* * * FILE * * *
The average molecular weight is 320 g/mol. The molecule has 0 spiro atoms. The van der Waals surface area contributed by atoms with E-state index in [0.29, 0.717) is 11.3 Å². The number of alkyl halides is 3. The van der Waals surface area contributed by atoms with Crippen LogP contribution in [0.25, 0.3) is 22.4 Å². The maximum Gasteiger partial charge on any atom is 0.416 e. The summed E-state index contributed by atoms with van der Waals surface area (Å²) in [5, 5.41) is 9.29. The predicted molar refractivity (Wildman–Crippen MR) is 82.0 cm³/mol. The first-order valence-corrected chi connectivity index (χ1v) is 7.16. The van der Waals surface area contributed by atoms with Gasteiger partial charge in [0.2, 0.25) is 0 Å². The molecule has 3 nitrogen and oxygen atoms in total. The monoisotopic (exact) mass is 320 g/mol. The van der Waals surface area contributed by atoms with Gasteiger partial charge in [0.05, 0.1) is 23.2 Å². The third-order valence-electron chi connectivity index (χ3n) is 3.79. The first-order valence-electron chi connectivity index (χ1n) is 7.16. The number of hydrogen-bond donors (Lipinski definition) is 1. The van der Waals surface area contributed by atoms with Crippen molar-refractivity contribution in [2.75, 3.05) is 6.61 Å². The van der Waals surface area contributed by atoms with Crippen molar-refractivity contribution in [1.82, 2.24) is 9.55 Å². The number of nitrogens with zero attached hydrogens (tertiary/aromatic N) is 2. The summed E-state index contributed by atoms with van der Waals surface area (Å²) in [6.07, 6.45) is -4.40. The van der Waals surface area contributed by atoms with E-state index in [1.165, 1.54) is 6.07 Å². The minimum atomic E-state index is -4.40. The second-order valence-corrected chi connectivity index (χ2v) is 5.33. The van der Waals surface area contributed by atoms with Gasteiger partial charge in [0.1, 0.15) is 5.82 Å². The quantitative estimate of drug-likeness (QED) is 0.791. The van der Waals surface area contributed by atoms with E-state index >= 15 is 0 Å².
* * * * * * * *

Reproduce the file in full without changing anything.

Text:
The average molecular weight is 320 g/mol. The molecule has 0 spiro atoms. The van der Waals surface area contributed by atoms with E-state index in [0.29, 0.717) is 11.3 Å². The number of alkyl halides is 3. The van der Waals surface area contributed by atoms with Crippen LogP contribution in [0.25, 0.3) is 22.4 Å². The maximum Gasteiger partial charge on any atom is 0.416 e. The summed E-state index contributed by atoms with van der Waals surface area (Å²) in [5, 5.41) is 9.29. The predicted molar refractivity (Wildman–Crippen MR) is 82.0 cm³/mol. The first-order valence-corrected chi connectivity index (χ1v) is 7.16. The van der Waals surface area contributed by atoms with Gasteiger partial charge in [0.2, 0.25) is 0 Å². The molecule has 3 nitrogen and oxygen atoms in total. The monoisotopic (exact) mass is 320 g/mol. The van der Waals surface area contributed by atoms with Gasteiger partial charge in [0.05, 0.1) is 23.2 Å². The third-order valence-electron chi connectivity index (χ3n) is 3.79. The first-order valence-electron chi connectivity index (χ1n) is 7.16. The number of hydrogen-bond donors (Lipinski definition) is 1. The van der Waals surface area contributed by atoms with Crippen molar-refractivity contribution in [2.75, 3.05) is 6.61 Å². The van der Waals surface area contributed by atoms with Crippen molar-refractivity contribution in [1.82, 2.24) is 9.55 Å². The number of nitrogens with zero attached hydrogens (tertiary/aromatic N) is 2. The summed E-state index contributed by atoms with van der Waals surface area (Å²) in [6.07, 6.45) is -4.40. The van der Waals surface area contributed by atoms with E-state index in [1.165, 1.54) is 6.07 Å². The minimum atomic E-state index is -4.40. The second-order valence-corrected chi connectivity index (χ2v) is 5.33. The van der Waals surface area contributed by atoms with Gasteiger partial charge in [0.1, 0.15) is 5.82 Å². The quantitative estimate of drug-likeness (QED) is 0.791. The van der Waals surface area contributed by atoms with E-state index >= 15 is 0 Å².